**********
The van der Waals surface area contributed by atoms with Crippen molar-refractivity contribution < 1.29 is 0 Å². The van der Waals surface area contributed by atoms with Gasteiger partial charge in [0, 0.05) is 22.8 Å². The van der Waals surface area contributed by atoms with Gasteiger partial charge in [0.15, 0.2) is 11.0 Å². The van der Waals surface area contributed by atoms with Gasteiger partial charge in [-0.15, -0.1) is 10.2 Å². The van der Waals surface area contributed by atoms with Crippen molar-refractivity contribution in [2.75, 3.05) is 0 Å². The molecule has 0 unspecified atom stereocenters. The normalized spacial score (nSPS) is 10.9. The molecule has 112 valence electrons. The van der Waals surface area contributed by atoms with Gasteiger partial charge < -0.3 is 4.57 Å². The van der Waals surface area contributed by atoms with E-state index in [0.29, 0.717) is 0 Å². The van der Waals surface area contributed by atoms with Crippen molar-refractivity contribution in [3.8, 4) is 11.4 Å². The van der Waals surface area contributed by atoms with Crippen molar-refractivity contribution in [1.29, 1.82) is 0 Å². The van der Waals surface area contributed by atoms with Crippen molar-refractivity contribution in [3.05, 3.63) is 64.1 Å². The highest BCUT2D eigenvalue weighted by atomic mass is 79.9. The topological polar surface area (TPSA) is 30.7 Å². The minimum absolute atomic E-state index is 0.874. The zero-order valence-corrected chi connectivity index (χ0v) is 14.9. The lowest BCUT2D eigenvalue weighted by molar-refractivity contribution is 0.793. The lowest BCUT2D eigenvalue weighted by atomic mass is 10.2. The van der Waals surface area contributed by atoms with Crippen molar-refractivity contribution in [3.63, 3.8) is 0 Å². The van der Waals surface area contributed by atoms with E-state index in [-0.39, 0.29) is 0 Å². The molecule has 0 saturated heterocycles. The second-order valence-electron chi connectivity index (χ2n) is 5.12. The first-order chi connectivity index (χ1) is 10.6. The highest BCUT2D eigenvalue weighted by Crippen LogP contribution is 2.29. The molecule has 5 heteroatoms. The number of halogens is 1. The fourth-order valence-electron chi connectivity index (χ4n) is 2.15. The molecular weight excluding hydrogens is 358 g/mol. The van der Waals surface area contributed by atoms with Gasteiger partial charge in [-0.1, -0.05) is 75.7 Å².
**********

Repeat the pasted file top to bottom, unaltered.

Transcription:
The van der Waals surface area contributed by atoms with Crippen molar-refractivity contribution < 1.29 is 0 Å². The van der Waals surface area contributed by atoms with Gasteiger partial charge in [0, 0.05) is 22.8 Å². The van der Waals surface area contributed by atoms with Gasteiger partial charge in [0.15, 0.2) is 11.0 Å². The van der Waals surface area contributed by atoms with Gasteiger partial charge in [-0.15, -0.1) is 10.2 Å². The van der Waals surface area contributed by atoms with Crippen molar-refractivity contribution in [2.75, 3.05) is 0 Å². The molecule has 0 unspecified atom stereocenters. The normalized spacial score (nSPS) is 10.9. The molecule has 112 valence electrons. The van der Waals surface area contributed by atoms with Gasteiger partial charge < -0.3 is 4.57 Å². The van der Waals surface area contributed by atoms with E-state index in [0.29, 0.717) is 0 Å². The van der Waals surface area contributed by atoms with Crippen molar-refractivity contribution in [3.8, 4) is 11.4 Å². The van der Waals surface area contributed by atoms with Crippen molar-refractivity contribution in [1.29, 1.82) is 0 Å². The van der Waals surface area contributed by atoms with Crippen molar-refractivity contribution in [3.05, 3.63) is 64.1 Å². The highest BCUT2D eigenvalue weighted by atomic mass is 79.9. The topological polar surface area (TPSA) is 30.7 Å². The minimum absolute atomic E-state index is 0.874. The zero-order valence-corrected chi connectivity index (χ0v) is 14.9. The lowest BCUT2D eigenvalue weighted by molar-refractivity contribution is 0.793. The lowest BCUT2D eigenvalue weighted by atomic mass is 10.2. The van der Waals surface area contributed by atoms with Crippen molar-refractivity contribution in [3.63, 3.8) is 0 Å². The van der Waals surface area contributed by atoms with E-state index in [-0.39, 0.29) is 0 Å². The molecule has 0 saturated heterocycles. The second-order valence-electron chi connectivity index (χ2n) is 5.12. The first-order chi connectivity index (χ1) is 10.6. The highest BCUT2D eigenvalue weighted by Crippen LogP contribution is 2.29. The molecule has 5 heteroatoms. The number of halogens is 1. The fourth-order valence-electron chi connectivity index (χ4n) is 2.15. The molecular weight excluding hydrogens is 358 g/mol. The van der Waals surface area contributed by atoms with Gasteiger partial charge in [-0.1, -0.05) is 75.7 Å².